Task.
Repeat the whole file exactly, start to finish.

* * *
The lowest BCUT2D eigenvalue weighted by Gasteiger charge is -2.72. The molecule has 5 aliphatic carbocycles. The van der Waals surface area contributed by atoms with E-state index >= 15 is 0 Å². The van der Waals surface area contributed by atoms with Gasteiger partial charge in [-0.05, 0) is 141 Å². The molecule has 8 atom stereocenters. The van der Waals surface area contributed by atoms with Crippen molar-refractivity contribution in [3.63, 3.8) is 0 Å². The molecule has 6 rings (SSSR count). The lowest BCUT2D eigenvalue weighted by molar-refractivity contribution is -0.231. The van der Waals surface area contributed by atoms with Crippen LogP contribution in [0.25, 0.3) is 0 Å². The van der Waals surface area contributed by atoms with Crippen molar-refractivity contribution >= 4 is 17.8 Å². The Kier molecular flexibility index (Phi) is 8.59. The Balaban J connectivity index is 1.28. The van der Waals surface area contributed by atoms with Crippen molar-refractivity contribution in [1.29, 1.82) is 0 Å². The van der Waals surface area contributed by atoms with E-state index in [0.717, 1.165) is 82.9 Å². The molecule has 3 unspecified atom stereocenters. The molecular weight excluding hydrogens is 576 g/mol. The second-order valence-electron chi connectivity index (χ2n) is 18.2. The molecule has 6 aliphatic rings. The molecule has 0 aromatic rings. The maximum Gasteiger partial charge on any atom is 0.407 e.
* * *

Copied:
The lowest BCUT2D eigenvalue weighted by Gasteiger charge is -2.72. The molecule has 5 aliphatic carbocycles. The van der Waals surface area contributed by atoms with E-state index >= 15 is 0 Å². The van der Waals surface area contributed by atoms with Gasteiger partial charge in [-0.05, 0) is 141 Å². The molecule has 8 atom stereocenters. The van der Waals surface area contributed by atoms with Crippen molar-refractivity contribution in [3.63, 3.8) is 0 Å². The molecule has 6 rings (SSSR count). The lowest BCUT2D eigenvalue weighted by molar-refractivity contribution is -0.231. The van der Waals surface area contributed by atoms with Crippen LogP contribution in [0.25, 0.3) is 0 Å². The van der Waals surface area contributed by atoms with Crippen molar-refractivity contribution >= 4 is 17.8 Å². The Kier molecular flexibility index (Phi) is 8.59. The Balaban J connectivity index is 1.28. The van der Waals surface area contributed by atoms with Crippen molar-refractivity contribution in [1.29, 1.82) is 0 Å². The van der Waals surface area contributed by atoms with E-state index in [0.717, 1.165) is 82.9 Å². The molecule has 3 unspecified atom stereocenters. The molecular weight excluding hydrogens is 576 g/mol. The second-order valence-electron chi connectivity index (χ2n) is 18.2. The molecule has 6 aliphatic rings. The molecule has 0 aromatic rings. The maximum Gasteiger partial charge on any atom is 0.407 e.